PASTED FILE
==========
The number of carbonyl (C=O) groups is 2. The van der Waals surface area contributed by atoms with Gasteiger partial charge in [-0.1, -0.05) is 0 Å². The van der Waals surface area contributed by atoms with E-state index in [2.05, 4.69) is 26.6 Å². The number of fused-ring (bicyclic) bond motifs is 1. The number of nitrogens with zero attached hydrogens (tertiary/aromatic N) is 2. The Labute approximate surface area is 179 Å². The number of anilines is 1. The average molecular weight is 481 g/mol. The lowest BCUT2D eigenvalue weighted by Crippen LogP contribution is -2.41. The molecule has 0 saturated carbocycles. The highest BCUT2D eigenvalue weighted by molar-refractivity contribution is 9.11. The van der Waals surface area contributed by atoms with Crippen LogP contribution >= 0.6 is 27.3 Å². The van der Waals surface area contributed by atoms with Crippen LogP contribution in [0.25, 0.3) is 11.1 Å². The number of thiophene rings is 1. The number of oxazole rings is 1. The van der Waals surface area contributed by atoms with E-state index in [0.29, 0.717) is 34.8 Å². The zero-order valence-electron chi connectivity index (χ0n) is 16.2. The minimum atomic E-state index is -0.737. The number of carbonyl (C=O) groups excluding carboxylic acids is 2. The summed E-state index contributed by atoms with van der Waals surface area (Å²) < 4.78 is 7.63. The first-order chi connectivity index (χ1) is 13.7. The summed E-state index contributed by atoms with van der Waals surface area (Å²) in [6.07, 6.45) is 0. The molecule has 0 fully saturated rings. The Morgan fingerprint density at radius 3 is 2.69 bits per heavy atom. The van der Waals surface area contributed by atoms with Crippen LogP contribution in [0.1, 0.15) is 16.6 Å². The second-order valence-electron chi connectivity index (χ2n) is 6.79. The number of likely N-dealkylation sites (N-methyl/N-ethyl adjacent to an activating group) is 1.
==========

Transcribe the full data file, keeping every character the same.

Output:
The number of carbonyl (C=O) groups is 2. The van der Waals surface area contributed by atoms with Gasteiger partial charge in [-0.1, -0.05) is 0 Å². The van der Waals surface area contributed by atoms with E-state index in [2.05, 4.69) is 26.6 Å². The number of fused-ring (bicyclic) bond motifs is 1. The number of nitrogens with zero attached hydrogens (tertiary/aromatic N) is 2. The Labute approximate surface area is 179 Å². The number of anilines is 1. The average molecular weight is 481 g/mol. The lowest BCUT2D eigenvalue weighted by Crippen LogP contribution is -2.41. The molecule has 0 saturated carbocycles. The highest BCUT2D eigenvalue weighted by molar-refractivity contribution is 9.11. The van der Waals surface area contributed by atoms with Crippen LogP contribution >= 0.6 is 27.3 Å². The van der Waals surface area contributed by atoms with Crippen LogP contribution in [0.25, 0.3) is 11.1 Å². The number of thiophene rings is 1. The number of oxazole rings is 1. The van der Waals surface area contributed by atoms with E-state index in [0.29, 0.717) is 34.8 Å². The zero-order valence-electron chi connectivity index (χ0n) is 16.2. The minimum atomic E-state index is -0.737. The number of carbonyl (C=O) groups excluding carboxylic acids is 2. The summed E-state index contributed by atoms with van der Waals surface area (Å²) < 4.78 is 7.63. The first-order chi connectivity index (χ1) is 13.7. The summed E-state index contributed by atoms with van der Waals surface area (Å²) in [6.07, 6.45) is 0. The molecule has 0 fully saturated rings. The Morgan fingerprint density at radius 3 is 2.69 bits per heavy atom. The van der Waals surface area contributed by atoms with Crippen LogP contribution in [0.1, 0.15) is 16.6 Å². The second-order valence-electron chi connectivity index (χ2n) is 6.79. The number of likely N-dealkylation sites (N-methyl/N-ethyl adjacent to an activating group) is 1.